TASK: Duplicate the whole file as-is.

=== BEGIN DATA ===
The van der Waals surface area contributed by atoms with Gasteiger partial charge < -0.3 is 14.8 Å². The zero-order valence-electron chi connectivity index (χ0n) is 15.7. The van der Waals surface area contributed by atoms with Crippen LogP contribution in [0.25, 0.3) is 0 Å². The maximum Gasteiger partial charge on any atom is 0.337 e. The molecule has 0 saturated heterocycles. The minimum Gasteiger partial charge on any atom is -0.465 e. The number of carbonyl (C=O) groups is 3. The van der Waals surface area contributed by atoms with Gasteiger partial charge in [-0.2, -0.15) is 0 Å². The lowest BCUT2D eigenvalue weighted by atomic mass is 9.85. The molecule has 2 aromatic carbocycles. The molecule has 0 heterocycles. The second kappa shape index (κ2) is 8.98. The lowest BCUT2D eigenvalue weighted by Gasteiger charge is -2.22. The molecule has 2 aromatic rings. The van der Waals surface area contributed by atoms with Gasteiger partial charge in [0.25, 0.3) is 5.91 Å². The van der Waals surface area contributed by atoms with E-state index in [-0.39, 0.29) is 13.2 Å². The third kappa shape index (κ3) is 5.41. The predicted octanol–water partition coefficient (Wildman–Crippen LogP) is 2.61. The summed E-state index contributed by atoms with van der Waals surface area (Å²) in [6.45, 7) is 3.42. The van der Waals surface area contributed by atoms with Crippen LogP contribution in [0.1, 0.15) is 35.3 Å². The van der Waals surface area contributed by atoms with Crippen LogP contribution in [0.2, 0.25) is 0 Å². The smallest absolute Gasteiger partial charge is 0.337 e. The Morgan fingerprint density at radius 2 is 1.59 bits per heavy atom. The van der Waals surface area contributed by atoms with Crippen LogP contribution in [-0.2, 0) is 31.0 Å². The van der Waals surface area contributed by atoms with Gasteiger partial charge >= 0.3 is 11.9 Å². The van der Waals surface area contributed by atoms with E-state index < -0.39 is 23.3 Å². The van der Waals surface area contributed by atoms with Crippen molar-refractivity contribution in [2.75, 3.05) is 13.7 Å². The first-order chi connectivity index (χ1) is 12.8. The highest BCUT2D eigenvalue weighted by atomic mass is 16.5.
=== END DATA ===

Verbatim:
The van der Waals surface area contributed by atoms with Gasteiger partial charge < -0.3 is 14.8 Å². The zero-order valence-electron chi connectivity index (χ0n) is 15.7. The van der Waals surface area contributed by atoms with Crippen LogP contribution in [0.25, 0.3) is 0 Å². The maximum Gasteiger partial charge on any atom is 0.337 e. The molecule has 0 saturated heterocycles. The minimum Gasteiger partial charge on any atom is -0.465 e. The number of carbonyl (C=O) groups is 3. The van der Waals surface area contributed by atoms with Gasteiger partial charge in [-0.2, -0.15) is 0 Å². The lowest BCUT2D eigenvalue weighted by atomic mass is 9.85. The molecule has 2 aromatic carbocycles. The molecule has 0 heterocycles. The second kappa shape index (κ2) is 8.98. The lowest BCUT2D eigenvalue weighted by Gasteiger charge is -2.22. The molecule has 2 aromatic rings. The van der Waals surface area contributed by atoms with Gasteiger partial charge in [0.25, 0.3) is 5.91 Å². The van der Waals surface area contributed by atoms with E-state index in [-0.39, 0.29) is 13.2 Å². The third kappa shape index (κ3) is 5.41. The predicted octanol–water partition coefficient (Wildman–Crippen LogP) is 2.61. The summed E-state index contributed by atoms with van der Waals surface area (Å²) in [6.45, 7) is 3.42. The van der Waals surface area contributed by atoms with Crippen LogP contribution in [0.1, 0.15) is 35.3 Å². The van der Waals surface area contributed by atoms with Crippen LogP contribution in [0.2, 0.25) is 0 Å². The smallest absolute Gasteiger partial charge is 0.337 e. The Morgan fingerprint density at radius 2 is 1.59 bits per heavy atom. The van der Waals surface area contributed by atoms with Crippen LogP contribution in [-0.2, 0) is 31.0 Å². The van der Waals surface area contributed by atoms with Gasteiger partial charge >= 0.3 is 11.9 Å². The van der Waals surface area contributed by atoms with E-state index < -0.39 is 23.3 Å². The van der Waals surface area contributed by atoms with Crippen molar-refractivity contribution in [2.75, 3.05) is 13.7 Å². The first-order chi connectivity index (χ1) is 12.8. The highest BCUT2D eigenvalue weighted by atomic mass is 16.5.